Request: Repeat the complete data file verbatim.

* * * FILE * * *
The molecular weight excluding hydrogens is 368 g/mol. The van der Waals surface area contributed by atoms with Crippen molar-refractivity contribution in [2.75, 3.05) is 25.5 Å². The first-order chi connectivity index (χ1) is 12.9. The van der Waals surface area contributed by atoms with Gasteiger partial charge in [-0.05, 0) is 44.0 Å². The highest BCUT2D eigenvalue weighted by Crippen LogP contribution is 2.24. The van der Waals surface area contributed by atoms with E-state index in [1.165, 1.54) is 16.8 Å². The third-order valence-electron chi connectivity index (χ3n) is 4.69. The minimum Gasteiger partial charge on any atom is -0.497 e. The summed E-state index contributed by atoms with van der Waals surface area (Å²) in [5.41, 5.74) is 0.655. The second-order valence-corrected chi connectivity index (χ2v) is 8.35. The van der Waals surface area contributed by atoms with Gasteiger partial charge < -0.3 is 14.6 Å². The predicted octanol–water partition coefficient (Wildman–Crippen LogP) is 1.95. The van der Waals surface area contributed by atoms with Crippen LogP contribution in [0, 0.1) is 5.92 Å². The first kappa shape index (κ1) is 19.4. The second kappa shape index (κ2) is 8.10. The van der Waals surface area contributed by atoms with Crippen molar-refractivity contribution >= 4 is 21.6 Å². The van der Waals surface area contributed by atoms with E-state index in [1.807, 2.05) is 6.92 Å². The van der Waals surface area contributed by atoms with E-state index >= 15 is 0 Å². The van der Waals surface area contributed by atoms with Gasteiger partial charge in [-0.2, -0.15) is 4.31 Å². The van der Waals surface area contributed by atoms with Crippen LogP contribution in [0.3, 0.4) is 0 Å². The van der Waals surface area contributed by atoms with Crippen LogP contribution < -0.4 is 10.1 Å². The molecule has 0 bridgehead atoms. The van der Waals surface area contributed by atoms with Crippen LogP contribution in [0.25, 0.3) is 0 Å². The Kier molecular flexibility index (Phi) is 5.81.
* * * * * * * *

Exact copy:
The molecular weight excluding hydrogens is 368 g/mol. The van der Waals surface area contributed by atoms with Crippen molar-refractivity contribution in [2.75, 3.05) is 25.5 Å². The first-order chi connectivity index (χ1) is 12.9. The van der Waals surface area contributed by atoms with Gasteiger partial charge in [-0.05, 0) is 44.0 Å². The highest BCUT2D eigenvalue weighted by Crippen LogP contribution is 2.24. The van der Waals surface area contributed by atoms with E-state index in [1.165, 1.54) is 16.8 Å². The third-order valence-electron chi connectivity index (χ3n) is 4.69. The minimum Gasteiger partial charge on any atom is -0.497 e. The summed E-state index contributed by atoms with van der Waals surface area (Å²) in [5.41, 5.74) is 0.655. The second-order valence-corrected chi connectivity index (χ2v) is 8.35. The van der Waals surface area contributed by atoms with Gasteiger partial charge < -0.3 is 14.6 Å². The predicted octanol–water partition coefficient (Wildman–Crippen LogP) is 1.95. The van der Waals surface area contributed by atoms with Crippen LogP contribution in [0, 0.1) is 5.92 Å². The first kappa shape index (κ1) is 19.4. The second kappa shape index (κ2) is 8.10. The van der Waals surface area contributed by atoms with Crippen molar-refractivity contribution >= 4 is 21.6 Å². The van der Waals surface area contributed by atoms with E-state index in [1.807, 2.05) is 6.92 Å². The van der Waals surface area contributed by atoms with E-state index >= 15 is 0 Å². The van der Waals surface area contributed by atoms with Gasteiger partial charge in [-0.2, -0.15) is 4.31 Å². The van der Waals surface area contributed by atoms with Crippen LogP contribution in [0.3, 0.4) is 0 Å². The van der Waals surface area contributed by atoms with Crippen LogP contribution < -0.4 is 10.1 Å². The molecule has 0 bridgehead atoms. The van der Waals surface area contributed by atoms with Crippen LogP contribution in [0.25, 0.3) is 0 Å². The Kier molecular flexibility index (Phi) is 5.81.